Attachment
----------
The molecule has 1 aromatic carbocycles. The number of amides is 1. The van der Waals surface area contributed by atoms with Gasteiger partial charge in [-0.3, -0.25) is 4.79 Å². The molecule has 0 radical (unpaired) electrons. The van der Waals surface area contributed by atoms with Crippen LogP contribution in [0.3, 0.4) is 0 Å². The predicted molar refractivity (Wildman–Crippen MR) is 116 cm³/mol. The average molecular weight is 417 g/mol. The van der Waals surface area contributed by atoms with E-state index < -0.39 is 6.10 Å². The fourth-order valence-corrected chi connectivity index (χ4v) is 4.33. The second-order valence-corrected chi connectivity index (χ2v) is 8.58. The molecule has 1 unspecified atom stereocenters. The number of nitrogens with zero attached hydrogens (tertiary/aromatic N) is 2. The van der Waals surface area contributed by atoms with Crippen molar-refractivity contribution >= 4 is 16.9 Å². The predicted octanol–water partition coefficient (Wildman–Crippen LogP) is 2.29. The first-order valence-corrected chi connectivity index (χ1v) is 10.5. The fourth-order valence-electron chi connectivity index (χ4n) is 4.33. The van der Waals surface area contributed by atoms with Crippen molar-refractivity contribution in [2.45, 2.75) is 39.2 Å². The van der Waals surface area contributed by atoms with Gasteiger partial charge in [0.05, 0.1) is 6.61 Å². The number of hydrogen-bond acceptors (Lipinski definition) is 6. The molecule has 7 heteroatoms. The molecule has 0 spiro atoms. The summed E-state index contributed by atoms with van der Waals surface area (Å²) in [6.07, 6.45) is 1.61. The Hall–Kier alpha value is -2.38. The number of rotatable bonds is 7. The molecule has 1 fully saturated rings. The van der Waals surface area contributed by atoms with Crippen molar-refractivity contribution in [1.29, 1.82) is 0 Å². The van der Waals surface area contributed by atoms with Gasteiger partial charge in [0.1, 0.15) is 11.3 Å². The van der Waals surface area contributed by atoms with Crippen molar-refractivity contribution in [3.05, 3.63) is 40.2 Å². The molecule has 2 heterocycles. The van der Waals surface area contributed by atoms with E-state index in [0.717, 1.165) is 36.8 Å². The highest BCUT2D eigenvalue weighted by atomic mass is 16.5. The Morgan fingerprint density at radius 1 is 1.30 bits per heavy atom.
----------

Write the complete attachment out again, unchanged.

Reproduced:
The molecule has 1 aromatic carbocycles. The number of amides is 1. The van der Waals surface area contributed by atoms with Gasteiger partial charge in [-0.3, -0.25) is 4.79 Å². The molecule has 0 radical (unpaired) electrons. The van der Waals surface area contributed by atoms with Crippen LogP contribution in [0.3, 0.4) is 0 Å². The predicted molar refractivity (Wildman–Crippen MR) is 116 cm³/mol. The average molecular weight is 417 g/mol. The van der Waals surface area contributed by atoms with E-state index < -0.39 is 6.10 Å². The fourth-order valence-corrected chi connectivity index (χ4v) is 4.33. The second-order valence-corrected chi connectivity index (χ2v) is 8.58. The molecule has 1 unspecified atom stereocenters. The number of nitrogens with zero attached hydrogens (tertiary/aromatic N) is 2. The van der Waals surface area contributed by atoms with Crippen molar-refractivity contribution >= 4 is 16.9 Å². The predicted octanol–water partition coefficient (Wildman–Crippen LogP) is 2.29. The first-order valence-corrected chi connectivity index (χ1v) is 10.5. The fourth-order valence-electron chi connectivity index (χ4n) is 4.33. The van der Waals surface area contributed by atoms with Crippen molar-refractivity contribution in [2.45, 2.75) is 39.2 Å². The van der Waals surface area contributed by atoms with Gasteiger partial charge in [0.05, 0.1) is 6.61 Å². The number of hydrogen-bond acceptors (Lipinski definition) is 6. The molecule has 7 heteroatoms. The molecule has 0 spiro atoms. The summed E-state index contributed by atoms with van der Waals surface area (Å²) in [6.07, 6.45) is 1.61. The Hall–Kier alpha value is -2.38. The number of rotatable bonds is 7. The molecule has 1 fully saturated rings. The van der Waals surface area contributed by atoms with Crippen molar-refractivity contribution in [1.29, 1.82) is 0 Å². The van der Waals surface area contributed by atoms with Gasteiger partial charge in [0.1, 0.15) is 11.3 Å². The van der Waals surface area contributed by atoms with Crippen molar-refractivity contribution in [3.05, 3.63) is 40.2 Å². The molecule has 2 heterocycles. The van der Waals surface area contributed by atoms with E-state index in [0.717, 1.165) is 36.8 Å². The highest BCUT2D eigenvalue weighted by atomic mass is 16.5. The Morgan fingerprint density at radius 1 is 1.30 bits per heavy atom.